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Despite being a dead clade walking, monstrous gorgons managed to survive a cataclysmic extinction.

An iconic gorgonopsian known as Smilesaurus existed in what is now South Africa during the late Permian period.
According to new study, claims of a “gorgon” global extinction at the end of the Permian epoch were significantly overblown. Scientists recently discovered that some of these strange creatures known as “gorgons” lived until the Triassic period, despite the widespread belief that they perished along with the majority of other Earthly life at the time. They became a “dead clade walking,” according to the team, because they didn’t live for very long.

According to an examination of three fossils discovered in the South African Karoo Basin, the gorgonopsians, the main predators during the late Permian period, were able to escape the “Great Dying.” About 90% of all species perished during this catastrophe, also known as the end-Permian extinction, which occurred about 251.9 million years ago. Gorgonopsians were an exception, but even if they survived, they didn’t have very good prospects.

According to project co-researcher Christian Kammerer (opens in new tab), the research curator of paleontology at the North Carolina Museum of Natural Sciences in Raleigh, “‘dead clade walking’ is a term used in extinction studies that refers to when a group of organisms technically survives a mass extinction, but is so damaged by it that they never recover, and linger on for a little while before finally disappearing,” said Live Science in an email.

After a major extinction, dead clades may persist for millions of years, but they “never re-diversify or acquire large abundance in ecosystems, thus they are basically already “dead,” from a macroevolutionary perspective,” he said.

The study has not yet been peer-reviewed and was presented on Nov. 3 at the Society of Vertebrate Paleontology’s annual conference in Toronto.
a late Permian Cyonosaurus specimen on display in Cape Town, South Africa’s Iziko South African Museum.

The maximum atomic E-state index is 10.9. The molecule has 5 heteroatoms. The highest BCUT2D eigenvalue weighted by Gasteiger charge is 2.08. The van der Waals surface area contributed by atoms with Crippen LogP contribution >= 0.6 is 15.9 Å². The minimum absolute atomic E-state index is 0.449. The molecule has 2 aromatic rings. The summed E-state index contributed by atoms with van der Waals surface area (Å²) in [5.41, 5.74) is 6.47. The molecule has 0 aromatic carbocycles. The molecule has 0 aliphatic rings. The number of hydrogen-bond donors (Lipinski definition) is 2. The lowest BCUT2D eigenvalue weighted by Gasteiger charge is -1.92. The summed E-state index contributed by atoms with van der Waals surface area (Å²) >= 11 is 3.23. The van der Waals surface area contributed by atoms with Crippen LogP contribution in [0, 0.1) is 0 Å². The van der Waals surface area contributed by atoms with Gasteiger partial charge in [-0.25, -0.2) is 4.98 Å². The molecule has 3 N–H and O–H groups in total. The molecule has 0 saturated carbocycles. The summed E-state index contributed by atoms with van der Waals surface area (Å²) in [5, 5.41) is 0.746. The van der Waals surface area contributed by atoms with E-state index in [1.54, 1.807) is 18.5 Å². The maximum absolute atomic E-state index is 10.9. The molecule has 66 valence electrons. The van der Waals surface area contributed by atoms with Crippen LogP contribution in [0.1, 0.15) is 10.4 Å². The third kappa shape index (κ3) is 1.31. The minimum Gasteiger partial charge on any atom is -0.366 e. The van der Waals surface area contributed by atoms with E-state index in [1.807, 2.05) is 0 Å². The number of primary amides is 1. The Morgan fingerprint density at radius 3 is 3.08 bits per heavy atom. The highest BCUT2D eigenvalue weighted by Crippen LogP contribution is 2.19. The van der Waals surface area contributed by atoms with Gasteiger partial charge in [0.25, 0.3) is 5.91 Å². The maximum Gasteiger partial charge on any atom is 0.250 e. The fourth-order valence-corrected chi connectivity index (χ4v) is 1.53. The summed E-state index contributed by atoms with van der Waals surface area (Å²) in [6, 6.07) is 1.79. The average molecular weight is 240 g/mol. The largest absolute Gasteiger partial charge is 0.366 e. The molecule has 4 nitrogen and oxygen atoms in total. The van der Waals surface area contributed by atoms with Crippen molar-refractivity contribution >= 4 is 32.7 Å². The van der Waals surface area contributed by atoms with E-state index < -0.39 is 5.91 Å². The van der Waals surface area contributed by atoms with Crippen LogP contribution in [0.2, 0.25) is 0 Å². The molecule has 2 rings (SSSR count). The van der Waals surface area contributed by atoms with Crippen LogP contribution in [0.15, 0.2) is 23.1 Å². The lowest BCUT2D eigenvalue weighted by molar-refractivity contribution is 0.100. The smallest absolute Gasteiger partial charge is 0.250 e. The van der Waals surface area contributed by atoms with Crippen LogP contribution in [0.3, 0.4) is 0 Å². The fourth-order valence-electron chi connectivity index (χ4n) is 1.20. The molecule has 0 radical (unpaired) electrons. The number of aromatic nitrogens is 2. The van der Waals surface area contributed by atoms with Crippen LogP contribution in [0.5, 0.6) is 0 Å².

Long before the dinosaurs appeared during the Triassic period about 240–230 million years ago, there were creatures called gorgonopsians, which were named after the legendary and terrifying Greek gorgons, whose appearance could turn people to stone.

The gorgonopsian partial skull from the Karoo Basin, which dates to the Induan age of the Triassic period, was known to the researchers (251.9 million to 251.2 million years ago). That skull had been disregarded by other academics because they believed it had been misdiagnosed or improperly dated. But according to Kammerer and the lead author Julien Benoit (opens in new tab), a senior researcher of paleontology at the Evolutionary Studies Institute of the University of the Witwatersrand in Johannesburg, a recent investigation showed that it was “definitely a gorgonopsian,” possibly from the genus Cyonosaurus.

The team next examined two other specimens from the Karoo Basin, which were probably also Cyonosaurus members. The Permo-Triassic boundary is crossed by two of the three gorgonopsian specimens, while an early Triassic stratum is the location of the third specimen.

A Cyonosaurus gorgonopsian’s fossil remains can be found at the Iziko South African Museum in Cape Town, South Africa.
Cyonosaurus fossils can be found in Cape Town, South Africa, at the Iziko South African Museum.
Cyonosaurus may have survived the mass extinction because of its diminutive size, widespread distribution, and adaptable feeding. The fox-sized carnivore was one of the tiniest gorgonopsians ever discovered. It had a narrow, elongated snout that was jam-packed with teeth. Small, generalist predators are more likely to survive catastrophic disasters because they can adapt to changing ecosystems more effectively than large, specialised predators, according to Kammerer. Cyonosaurus, he continued, “would be the gorgonopsian that we would hope may persist until the Triassic.”

After the mass extinction, biodiversity in the Karoo Basin plummeted, and the population of the herbivorous, tusked Lystrosaurus, which existed during some of the Permian and Triassic periods, exploded. Therefore, Cyonosaurus probably did not run out of prey, Benoit wrote in an email to Live Science.

The team stated that research is ongoing and “additional investigation of these sites is warranted.” But according to the data, gorgonopsians persisted into the early Triassic, which the researchers said in their conference abstract is about as remarkable as a tyrannosaur surviving an asteroid strike to Earth.

However, because Triassic gorgonopsians were uncommon and only represented by one genus, the researchers concluded that this dead clade walking “should still be regarded a victim of the end-Permian mass extinction.”

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